– 800 cigarettes
– 400 cigarillos (cigars weighing not more than 3 g each)
– 200 cigars
– 1 kilogramme smoking tobacco
– 10 litres of spirit drinks
– 20 litres of intermediate products (such as fortified wine or sherry)
– 90 litres of wines (including a maximum of 60 litres of sparkling wines)
– 110 litres of beers.
Individual circumstances must be taken into account
In applying these rules, national authority's must take all the relevant circumstances in each particular case into account, and may not, as a general rule, give particular weight to a single factor, such as the quantity of the products.
For example, if the quantities held by a person are more than the guideline levels, the authority's may take into account the fact that a person is occasionally travelling to another E.U. country to buy alcohol or tobacco products for example for a wedding or a big party.
Equally, if an individual is carrying less than the guideline levels, the authority's may nonetheless take into account the fact that, for example, a particular person has been identified by surveillance operations as being involved in illicit sales of products subject to excise.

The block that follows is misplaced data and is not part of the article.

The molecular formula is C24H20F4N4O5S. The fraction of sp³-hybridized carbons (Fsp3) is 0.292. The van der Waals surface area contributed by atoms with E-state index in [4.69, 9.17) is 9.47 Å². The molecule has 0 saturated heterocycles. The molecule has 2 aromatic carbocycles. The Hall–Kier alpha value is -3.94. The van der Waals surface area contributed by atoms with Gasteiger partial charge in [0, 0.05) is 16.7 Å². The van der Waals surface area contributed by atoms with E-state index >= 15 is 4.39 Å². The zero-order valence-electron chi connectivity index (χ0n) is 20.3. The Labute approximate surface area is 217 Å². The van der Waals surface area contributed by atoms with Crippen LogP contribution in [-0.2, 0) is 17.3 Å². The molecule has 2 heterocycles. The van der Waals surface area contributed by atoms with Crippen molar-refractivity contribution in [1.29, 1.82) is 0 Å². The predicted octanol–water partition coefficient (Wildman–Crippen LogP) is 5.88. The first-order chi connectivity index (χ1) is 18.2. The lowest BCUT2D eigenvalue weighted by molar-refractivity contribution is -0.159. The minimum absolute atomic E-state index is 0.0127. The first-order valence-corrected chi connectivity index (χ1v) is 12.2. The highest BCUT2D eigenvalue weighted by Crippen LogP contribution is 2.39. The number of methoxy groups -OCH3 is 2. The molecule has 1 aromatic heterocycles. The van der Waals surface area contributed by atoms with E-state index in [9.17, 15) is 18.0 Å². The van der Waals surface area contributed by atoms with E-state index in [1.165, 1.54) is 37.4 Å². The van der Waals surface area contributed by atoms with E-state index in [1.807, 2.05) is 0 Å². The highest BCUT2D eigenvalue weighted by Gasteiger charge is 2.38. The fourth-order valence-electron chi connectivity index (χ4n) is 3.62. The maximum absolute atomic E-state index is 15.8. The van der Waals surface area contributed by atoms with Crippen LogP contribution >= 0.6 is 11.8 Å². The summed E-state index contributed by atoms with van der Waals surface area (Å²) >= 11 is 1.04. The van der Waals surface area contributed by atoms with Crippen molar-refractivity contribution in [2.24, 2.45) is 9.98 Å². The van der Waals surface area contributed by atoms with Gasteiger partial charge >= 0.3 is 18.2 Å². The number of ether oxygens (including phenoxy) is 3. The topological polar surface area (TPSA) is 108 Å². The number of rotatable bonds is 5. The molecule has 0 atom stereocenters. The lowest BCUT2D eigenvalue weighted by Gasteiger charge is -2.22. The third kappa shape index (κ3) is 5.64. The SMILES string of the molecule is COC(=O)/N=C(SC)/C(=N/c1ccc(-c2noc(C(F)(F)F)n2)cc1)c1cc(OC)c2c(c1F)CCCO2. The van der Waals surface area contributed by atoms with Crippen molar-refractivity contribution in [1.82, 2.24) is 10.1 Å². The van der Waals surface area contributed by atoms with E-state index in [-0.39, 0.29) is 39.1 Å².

Jonathan Todd:02/299 41 07
Linda Cain:02/299 90 19
NR 94/02 – 21 November 2002
United Kingdom RESPONDS TO EUROPEAN COMMISSION ON CROSS-CHANNEL TOBACCO SMUGGLERS
The Government today replied to the Commissions further enquiry about Customs approach to tackling cross-Channel passenger smuggling of tobacco and alcohol.
In its response the United Kingdom has reaffirmed its:
– absolute support for the principle of unrestricted cross-border shopping for own use within the E.U.'s Single Market.
– determination to tackle the smuggling of tobacco and alcohol for illicit resale in the United Kingdom.
NOTES TO EDITORS
1. The European Commission wrote to the United Kingdom Government on 23 September
Requesting further information be provided to them by today on the United Kingdom's approach to tackling cross-Channel passenger smuggling of tobacco and alcohol.